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Metastatic tumors to the orbit - External and Internal Eye
Other Resources UpToDate PubMed

Metastatic tumors to the orbit - External and Internal Eye

Contributors: Aditi Jani MD, Jeffrey M. Cohen MD, Susan Burgin MD
Other Resources UpToDate PubMed

Synopsis

Metastatic tumors to the orbit occur in both children and adults and can be the presenting sign of systemic malignancy. The most common presenting signs and symptoms are eyelid edema, red eye, diplopia, vision loss, pain, strabismus, and proptosis. The presentation of orbital metastases generally depends on the position of the tumor and which structures, such as cranial nerves, the tumor compresses.

In children, neuroblastoma and leukemia are the most common primary tumors. In adults, breast, lung, and prostate carcinoma are the most frequently seen primary tumors, but any primary tumor can metastasize to the orbit. Vision and pupils should be checked in any orbital process. Metastatic tumors have been known to cause ptosis, myosis, and anhidrosis (Horner syndrome), so close examination of the pupil is necessary.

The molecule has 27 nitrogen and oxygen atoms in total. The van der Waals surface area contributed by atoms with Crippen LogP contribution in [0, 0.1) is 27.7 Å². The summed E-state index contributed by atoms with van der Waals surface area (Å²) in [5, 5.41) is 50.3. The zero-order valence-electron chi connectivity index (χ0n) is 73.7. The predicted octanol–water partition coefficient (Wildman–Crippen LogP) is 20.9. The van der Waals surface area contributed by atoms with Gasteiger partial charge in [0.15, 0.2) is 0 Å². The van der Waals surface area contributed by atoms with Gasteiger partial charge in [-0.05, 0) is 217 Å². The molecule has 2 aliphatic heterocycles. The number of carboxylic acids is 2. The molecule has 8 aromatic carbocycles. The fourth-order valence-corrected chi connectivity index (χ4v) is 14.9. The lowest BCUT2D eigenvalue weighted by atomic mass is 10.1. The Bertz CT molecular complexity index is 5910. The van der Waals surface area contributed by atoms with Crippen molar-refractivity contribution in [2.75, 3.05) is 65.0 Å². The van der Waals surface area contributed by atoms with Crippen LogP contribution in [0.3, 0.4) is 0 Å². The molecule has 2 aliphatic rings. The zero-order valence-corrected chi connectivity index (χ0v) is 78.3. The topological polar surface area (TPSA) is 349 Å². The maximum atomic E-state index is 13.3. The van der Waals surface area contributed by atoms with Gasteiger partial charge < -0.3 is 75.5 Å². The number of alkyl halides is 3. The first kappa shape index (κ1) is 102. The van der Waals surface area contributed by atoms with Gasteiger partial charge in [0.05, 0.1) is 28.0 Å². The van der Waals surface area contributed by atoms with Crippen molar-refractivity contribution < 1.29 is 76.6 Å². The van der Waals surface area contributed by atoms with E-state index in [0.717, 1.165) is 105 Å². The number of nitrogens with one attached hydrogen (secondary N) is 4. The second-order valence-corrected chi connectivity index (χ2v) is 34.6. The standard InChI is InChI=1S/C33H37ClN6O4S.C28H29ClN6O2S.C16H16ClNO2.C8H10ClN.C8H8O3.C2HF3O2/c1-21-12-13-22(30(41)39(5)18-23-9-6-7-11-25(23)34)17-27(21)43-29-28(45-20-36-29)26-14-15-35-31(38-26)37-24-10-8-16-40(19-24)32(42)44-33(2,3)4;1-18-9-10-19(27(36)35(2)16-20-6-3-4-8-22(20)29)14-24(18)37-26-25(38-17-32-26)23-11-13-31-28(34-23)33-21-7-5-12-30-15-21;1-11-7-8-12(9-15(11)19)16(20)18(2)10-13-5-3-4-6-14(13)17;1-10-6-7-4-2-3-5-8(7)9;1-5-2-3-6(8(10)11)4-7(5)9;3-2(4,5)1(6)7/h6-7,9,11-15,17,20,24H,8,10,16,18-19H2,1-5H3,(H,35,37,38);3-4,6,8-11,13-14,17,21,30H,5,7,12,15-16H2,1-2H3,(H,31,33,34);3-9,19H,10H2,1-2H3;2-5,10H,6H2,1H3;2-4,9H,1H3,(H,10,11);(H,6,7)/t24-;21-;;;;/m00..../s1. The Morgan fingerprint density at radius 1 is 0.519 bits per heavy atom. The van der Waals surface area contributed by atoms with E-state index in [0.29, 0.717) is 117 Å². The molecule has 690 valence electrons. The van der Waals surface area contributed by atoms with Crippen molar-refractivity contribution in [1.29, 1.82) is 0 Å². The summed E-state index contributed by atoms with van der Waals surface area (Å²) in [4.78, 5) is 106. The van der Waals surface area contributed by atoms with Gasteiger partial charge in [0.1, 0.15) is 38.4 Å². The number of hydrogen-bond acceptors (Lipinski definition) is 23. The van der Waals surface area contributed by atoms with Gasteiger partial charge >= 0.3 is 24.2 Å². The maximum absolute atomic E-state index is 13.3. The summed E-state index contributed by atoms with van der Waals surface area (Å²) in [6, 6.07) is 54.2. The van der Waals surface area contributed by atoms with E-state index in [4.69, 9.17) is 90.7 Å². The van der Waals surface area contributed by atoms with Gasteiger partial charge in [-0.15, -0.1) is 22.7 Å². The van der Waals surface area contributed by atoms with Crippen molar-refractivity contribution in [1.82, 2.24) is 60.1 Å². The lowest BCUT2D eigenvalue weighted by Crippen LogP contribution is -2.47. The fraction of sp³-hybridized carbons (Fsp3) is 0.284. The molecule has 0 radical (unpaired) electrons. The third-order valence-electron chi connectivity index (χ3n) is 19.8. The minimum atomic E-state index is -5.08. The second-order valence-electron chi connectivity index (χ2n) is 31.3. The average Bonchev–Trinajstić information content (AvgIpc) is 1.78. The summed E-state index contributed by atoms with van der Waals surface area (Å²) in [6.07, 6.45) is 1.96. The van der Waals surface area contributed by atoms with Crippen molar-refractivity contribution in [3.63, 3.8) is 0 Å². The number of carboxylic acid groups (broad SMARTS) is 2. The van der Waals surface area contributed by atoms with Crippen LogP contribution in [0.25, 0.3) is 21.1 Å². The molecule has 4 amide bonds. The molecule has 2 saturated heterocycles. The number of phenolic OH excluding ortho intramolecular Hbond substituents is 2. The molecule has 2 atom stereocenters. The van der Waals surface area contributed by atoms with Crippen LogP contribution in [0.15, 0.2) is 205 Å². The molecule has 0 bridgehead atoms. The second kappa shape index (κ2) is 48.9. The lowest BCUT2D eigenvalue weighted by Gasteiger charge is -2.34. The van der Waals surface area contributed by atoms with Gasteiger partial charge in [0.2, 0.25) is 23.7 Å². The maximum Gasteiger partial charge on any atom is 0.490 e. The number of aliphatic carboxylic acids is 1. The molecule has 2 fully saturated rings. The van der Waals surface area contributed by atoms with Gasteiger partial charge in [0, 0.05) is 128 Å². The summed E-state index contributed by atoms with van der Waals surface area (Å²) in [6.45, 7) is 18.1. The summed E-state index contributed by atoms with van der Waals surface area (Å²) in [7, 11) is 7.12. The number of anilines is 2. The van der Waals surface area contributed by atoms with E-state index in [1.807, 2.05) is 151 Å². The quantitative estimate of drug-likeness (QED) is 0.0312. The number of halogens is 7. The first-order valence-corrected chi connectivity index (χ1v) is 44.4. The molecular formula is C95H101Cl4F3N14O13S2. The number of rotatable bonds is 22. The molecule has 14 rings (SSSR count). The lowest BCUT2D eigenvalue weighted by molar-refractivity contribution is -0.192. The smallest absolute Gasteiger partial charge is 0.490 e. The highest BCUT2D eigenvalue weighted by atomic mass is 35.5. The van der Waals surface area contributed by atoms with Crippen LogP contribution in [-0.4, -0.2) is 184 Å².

Orbital metastases are generally associated with a poor prognosis, and one study found an average survival of 1.5 years after diagnosis, independent of primary tumor type.

Related topic: Metastatic tumors to the choroid

Codes

ICD10CM:
C79.49 – Secondary malignant neoplasm of other parts of nervous system

SNOMEDCT:
363462005 – Malignant tumor of orbit

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Last Reviewed:10/31/2019
Last Updated:02/07/2020
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Metastatic tumors to the orbit - External and Internal Eye
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Metastatic tumors to the orbit : Eye pain, Diplopia, Eyelid edema, Limited ocular motility, Proptosis, Red eye
Copyright © 2021 VisualDx®. All rights reserved.